With interest waning (and for good reason) in the All-Star game, it is time for the game to follow in the Derby footsteps and make some changes. Every sports writer and fan of baseball has been weighing in on their ideas to fix the game, so in order to not feel left out, I offer yet another opinion on how to fix the All-Star Game for the future and make it a more meaningful honor to be selected for a team. After checking out my thoughts, let me know what your solution is to fix the game by leaving a comment.
First off, the All-Star Game should not decide home-field advantage in the World Series the way it is designed now. Each manager is charged with using all of their players (if possible), throwing a pitcher every 2 innings or so. How is that a fair assessment of a league’s talent? A starter coming into the game in the 5th inning to pitch 1 or 2 innings takes them out of their comfort zone and doesn’t allow them to truly demonstrate what they are good at: starting a ballgame. In the same vein, hitters get 1 or 2 ABs and then take a seat, so in late-game situations during a close game, the highest level players are usually out of the game already. This brings up one of the game’s biggest issues, fan voting.
This year set record numbers for votes for the All-Star Game roster, which is nice to see, but plays into fan favorites and not the most deserving players. Now I understand why MLB has fans vote, because they want to fans to feel like they are a part of the process, but when half the players won’t show up for the game anyway, that good feeling is lost. If the players don’t want to be there, then the fans don’t want to watch, it’s that simple.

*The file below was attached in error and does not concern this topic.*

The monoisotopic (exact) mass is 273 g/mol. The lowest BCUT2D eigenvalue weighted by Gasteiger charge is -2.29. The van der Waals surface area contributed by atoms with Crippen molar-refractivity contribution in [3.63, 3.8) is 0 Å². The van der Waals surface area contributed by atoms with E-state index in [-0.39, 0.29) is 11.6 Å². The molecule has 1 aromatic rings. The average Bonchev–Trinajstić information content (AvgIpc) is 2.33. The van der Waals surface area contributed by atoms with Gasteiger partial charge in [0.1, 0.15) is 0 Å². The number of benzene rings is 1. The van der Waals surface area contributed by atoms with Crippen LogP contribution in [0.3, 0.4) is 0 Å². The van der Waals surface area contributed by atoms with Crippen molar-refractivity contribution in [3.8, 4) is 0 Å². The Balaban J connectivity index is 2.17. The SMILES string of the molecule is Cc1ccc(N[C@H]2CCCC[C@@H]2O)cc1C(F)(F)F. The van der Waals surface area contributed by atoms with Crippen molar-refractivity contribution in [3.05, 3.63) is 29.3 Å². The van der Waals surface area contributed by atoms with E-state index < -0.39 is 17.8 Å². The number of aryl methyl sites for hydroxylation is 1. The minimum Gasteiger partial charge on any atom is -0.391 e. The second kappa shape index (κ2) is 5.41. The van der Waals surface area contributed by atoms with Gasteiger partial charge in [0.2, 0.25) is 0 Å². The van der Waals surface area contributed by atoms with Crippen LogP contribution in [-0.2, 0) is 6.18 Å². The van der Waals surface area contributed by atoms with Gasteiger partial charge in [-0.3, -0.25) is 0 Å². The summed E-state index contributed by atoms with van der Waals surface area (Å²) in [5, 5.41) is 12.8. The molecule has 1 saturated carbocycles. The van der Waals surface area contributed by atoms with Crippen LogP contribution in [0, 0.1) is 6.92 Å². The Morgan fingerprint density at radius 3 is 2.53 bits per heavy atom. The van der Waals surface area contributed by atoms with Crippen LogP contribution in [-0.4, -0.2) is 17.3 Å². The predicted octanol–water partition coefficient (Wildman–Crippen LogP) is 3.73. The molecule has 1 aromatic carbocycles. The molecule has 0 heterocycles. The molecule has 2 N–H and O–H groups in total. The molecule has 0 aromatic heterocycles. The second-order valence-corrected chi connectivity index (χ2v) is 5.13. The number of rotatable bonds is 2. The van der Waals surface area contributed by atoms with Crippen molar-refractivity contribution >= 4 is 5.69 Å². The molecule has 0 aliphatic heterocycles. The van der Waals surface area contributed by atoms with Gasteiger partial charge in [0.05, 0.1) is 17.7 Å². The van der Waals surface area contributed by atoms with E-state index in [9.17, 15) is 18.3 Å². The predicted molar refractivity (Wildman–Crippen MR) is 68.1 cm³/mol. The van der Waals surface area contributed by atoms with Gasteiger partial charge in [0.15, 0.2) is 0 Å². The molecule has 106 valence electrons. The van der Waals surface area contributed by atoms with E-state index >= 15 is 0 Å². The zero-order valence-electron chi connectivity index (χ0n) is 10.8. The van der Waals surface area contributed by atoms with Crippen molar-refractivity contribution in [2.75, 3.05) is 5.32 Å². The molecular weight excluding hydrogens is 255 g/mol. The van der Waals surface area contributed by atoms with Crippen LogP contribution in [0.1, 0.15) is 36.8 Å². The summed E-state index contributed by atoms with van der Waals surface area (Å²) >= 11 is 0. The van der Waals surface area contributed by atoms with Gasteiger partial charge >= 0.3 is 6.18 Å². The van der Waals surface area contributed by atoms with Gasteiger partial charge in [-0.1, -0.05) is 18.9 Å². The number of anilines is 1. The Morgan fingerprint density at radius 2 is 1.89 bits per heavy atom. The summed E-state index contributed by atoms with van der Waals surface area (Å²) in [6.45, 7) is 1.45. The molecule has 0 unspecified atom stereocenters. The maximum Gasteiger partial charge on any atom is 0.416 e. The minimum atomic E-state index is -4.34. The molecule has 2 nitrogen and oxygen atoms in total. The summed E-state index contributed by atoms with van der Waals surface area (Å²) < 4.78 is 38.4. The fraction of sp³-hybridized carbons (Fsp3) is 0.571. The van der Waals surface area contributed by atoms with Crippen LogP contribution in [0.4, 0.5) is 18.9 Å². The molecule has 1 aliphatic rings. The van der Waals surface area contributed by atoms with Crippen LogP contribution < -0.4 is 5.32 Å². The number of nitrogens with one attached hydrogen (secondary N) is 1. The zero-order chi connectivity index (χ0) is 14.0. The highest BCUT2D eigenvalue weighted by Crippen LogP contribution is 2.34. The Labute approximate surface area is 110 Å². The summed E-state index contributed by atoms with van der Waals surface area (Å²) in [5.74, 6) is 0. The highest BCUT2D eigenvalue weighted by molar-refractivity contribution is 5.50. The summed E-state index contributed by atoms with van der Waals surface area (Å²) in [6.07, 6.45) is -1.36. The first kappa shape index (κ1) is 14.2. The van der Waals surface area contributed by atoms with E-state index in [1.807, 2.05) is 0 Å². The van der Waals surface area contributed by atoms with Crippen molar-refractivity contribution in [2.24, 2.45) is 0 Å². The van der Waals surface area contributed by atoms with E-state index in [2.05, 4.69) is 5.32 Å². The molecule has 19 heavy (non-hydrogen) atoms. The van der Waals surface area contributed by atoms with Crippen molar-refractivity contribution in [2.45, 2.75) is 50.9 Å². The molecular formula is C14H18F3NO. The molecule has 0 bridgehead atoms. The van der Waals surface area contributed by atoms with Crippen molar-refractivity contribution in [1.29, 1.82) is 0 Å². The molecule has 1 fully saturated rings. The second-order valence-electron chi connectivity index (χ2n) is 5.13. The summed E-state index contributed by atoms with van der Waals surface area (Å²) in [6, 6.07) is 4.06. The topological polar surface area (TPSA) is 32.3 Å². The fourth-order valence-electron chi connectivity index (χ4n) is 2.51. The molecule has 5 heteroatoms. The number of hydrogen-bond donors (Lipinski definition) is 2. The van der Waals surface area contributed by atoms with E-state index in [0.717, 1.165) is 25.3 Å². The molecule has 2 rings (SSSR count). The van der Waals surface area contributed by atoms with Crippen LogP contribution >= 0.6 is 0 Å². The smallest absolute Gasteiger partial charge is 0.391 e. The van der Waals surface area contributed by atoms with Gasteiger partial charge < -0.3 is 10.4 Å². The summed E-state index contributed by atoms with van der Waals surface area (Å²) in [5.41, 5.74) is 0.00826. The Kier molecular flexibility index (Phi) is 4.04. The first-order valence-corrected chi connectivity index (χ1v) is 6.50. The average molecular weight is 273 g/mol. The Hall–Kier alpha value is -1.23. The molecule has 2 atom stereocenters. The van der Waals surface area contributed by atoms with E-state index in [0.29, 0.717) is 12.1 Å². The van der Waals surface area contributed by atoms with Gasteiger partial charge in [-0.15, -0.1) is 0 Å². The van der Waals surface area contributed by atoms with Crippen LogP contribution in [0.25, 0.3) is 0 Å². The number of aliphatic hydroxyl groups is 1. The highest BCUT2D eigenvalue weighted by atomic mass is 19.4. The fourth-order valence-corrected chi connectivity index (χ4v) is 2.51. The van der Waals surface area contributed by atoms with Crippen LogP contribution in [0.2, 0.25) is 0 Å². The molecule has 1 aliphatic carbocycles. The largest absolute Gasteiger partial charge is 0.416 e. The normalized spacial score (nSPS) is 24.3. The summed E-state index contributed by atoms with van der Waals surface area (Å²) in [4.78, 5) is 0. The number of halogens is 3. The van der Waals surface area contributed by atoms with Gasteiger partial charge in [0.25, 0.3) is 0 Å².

I firmly believe the manager of each roster should hand pick the players they feel will field the best team. Let the managers pick starters based on their credentials that season, not just because they have recognizable names or are on the big market teams. If the managers select players based on merit, then it will eliminate players on the DL from getting a token invite that they can add to their resume. This season, 84 players were selected All-Stars, which diminishes the significance of the honor. Also, rosters should be reduced to 28, not the super-inflated 34 they have now.
My next issue is with the timing of the All-Star Game. Bobby Valentine made the best point on the HR Derby coverage Monday when he said to move the festivities back a day. By putting the Derby on Tuesday and the Game on Wednesday, it would allow for pitchers who pitched on Sunday to still participate in the game. Several of the top-tier pitchers bowed out of the game because they pitched Sunday, including James Shields and C.C. Sabathia (part of the issue is that Sabathia replaced Shields, even though he pitched Sunday and would not have been able to play in the game anyway). Most teams don’t play Thursday anyway, so just have everyone begin play again on Friday. It would allow for every healthy pitcher to have a shot at the All-Star Game, regardless of where they fall in their team’s rotation.
My final issue is with the DH or no DH controversy. It drives me nuts to watch the NL have a DH spot at the All-Star Game. Players should be selected in at their normal every-day positions. The NL roster should always have the pitcher hitting like they do in every other NL game and the AL roster should always have a DH like they do in every other AL game, especially if this game is to continue choosing home field advantage. It’s as simple as representing your league. If the NL wants a DH in the All-Star game, then the league should adopt the DH for the entire season (which they should).
Overall, the All-Star game has lost all pizazz and this year was the most extreme example of that. The mid-summer classic has become the mid-summer bore-fest. A total of 16 players bowed out of the game after being selected and only 4 of those players are on the DL. It makes a statement about the player’s interest in the game and the value certain players place on being selected, but don’t care about the game or helping to clinch home-field advantage. It is time for Bud Selig to make several changes and spice up the game, just like he did with the HR Derby. Don’t waste any more time, the 2012 All-Star Game is just a year away.